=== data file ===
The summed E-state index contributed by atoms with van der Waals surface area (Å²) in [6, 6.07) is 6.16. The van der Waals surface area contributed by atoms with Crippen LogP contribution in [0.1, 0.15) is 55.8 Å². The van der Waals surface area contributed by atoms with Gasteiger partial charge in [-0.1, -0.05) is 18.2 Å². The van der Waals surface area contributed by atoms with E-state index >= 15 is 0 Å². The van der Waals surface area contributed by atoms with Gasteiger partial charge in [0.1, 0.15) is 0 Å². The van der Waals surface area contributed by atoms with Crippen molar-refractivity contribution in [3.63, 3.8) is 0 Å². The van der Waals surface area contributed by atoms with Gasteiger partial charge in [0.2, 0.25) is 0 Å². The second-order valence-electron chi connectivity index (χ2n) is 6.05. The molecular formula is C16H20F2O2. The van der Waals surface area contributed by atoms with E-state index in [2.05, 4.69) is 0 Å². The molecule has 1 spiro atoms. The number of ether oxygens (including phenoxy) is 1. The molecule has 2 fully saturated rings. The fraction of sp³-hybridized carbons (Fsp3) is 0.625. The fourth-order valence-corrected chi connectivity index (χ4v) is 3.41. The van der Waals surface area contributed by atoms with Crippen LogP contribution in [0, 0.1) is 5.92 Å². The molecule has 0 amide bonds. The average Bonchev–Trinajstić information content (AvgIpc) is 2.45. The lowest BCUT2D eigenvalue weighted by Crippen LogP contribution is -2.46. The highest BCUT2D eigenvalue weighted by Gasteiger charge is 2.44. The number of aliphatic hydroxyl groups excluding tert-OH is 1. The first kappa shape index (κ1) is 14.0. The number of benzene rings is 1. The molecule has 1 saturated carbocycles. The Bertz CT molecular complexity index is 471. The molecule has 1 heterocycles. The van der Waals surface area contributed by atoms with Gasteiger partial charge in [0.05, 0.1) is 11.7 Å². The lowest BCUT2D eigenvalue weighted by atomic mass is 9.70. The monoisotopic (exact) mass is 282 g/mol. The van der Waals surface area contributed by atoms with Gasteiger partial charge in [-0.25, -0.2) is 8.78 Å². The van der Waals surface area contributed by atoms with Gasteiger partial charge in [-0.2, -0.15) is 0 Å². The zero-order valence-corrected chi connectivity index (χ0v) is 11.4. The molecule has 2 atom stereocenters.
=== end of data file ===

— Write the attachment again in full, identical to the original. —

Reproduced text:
The summed E-state index contributed by atoms with van der Waals surface area (Å²) in [6, 6.07) is 6.16. The van der Waals surface area contributed by atoms with Crippen LogP contribution in [0.1, 0.15) is 55.8 Å². The van der Waals surface area contributed by atoms with Gasteiger partial charge in [-0.1, -0.05) is 18.2 Å². The van der Waals surface area contributed by atoms with E-state index >= 15 is 0 Å². The van der Waals surface area contributed by atoms with Gasteiger partial charge in [0.1, 0.15) is 0 Å². The van der Waals surface area contributed by atoms with Crippen molar-refractivity contribution in [3.63, 3.8) is 0 Å². The van der Waals surface area contributed by atoms with Gasteiger partial charge in [0.2, 0.25) is 0 Å². The second-order valence-electron chi connectivity index (χ2n) is 6.05. The molecular formula is C16H20F2O2. The van der Waals surface area contributed by atoms with E-state index in [2.05, 4.69) is 0 Å². The molecule has 1 spiro atoms. The number of ether oxygens (including phenoxy) is 1. The molecule has 2 fully saturated rings. The fraction of sp³-hybridized carbons (Fsp3) is 0.625. The fourth-order valence-corrected chi connectivity index (χ4v) is 3.41. The van der Waals surface area contributed by atoms with Crippen LogP contribution in [0, 0.1) is 5.92 Å². The molecule has 0 amide bonds. The average Bonchev–Trinajstić information content (AvgIpc) is 2.45. The lowest BCUT2D eigenvalue weighted by Crippen LogP contribution is -2.46. The highest BCUT2D eigenvalue weighted by Gasteiger charge is 2.44. The number of aliphatic hydroxyl groups excluding tert-OH is 1. The first kappa shape index (κ1) is 14.0. The number of benzene rings is 1. The molecule has 1 saturated carbocycles. The Bertz CT molecular complexity index is 471. The molecule has 1 heterocycles. The van der Waals surface area contributed by atoms with Gasteiger partial charge in [0.05, 0.1) is 11.7 Å². The lowest BCUT2D eigenvalue weighted by atomic mass is 9.70. The monoisotopic (exact) mass is 282 g/mol. The van der Waals surface area contributed by atoms with Gasteiger partial charge in [-0.25, -0.2) is 8.78 Å². The van der Waals surface area contributed by atoms with Gasteiger partial charge in [-0.2, -0.15) is 0 Å². The zero-order valence-corrected chi connectivity index (χ0v) is 11.4. The molecule has 2 atom stereocenters.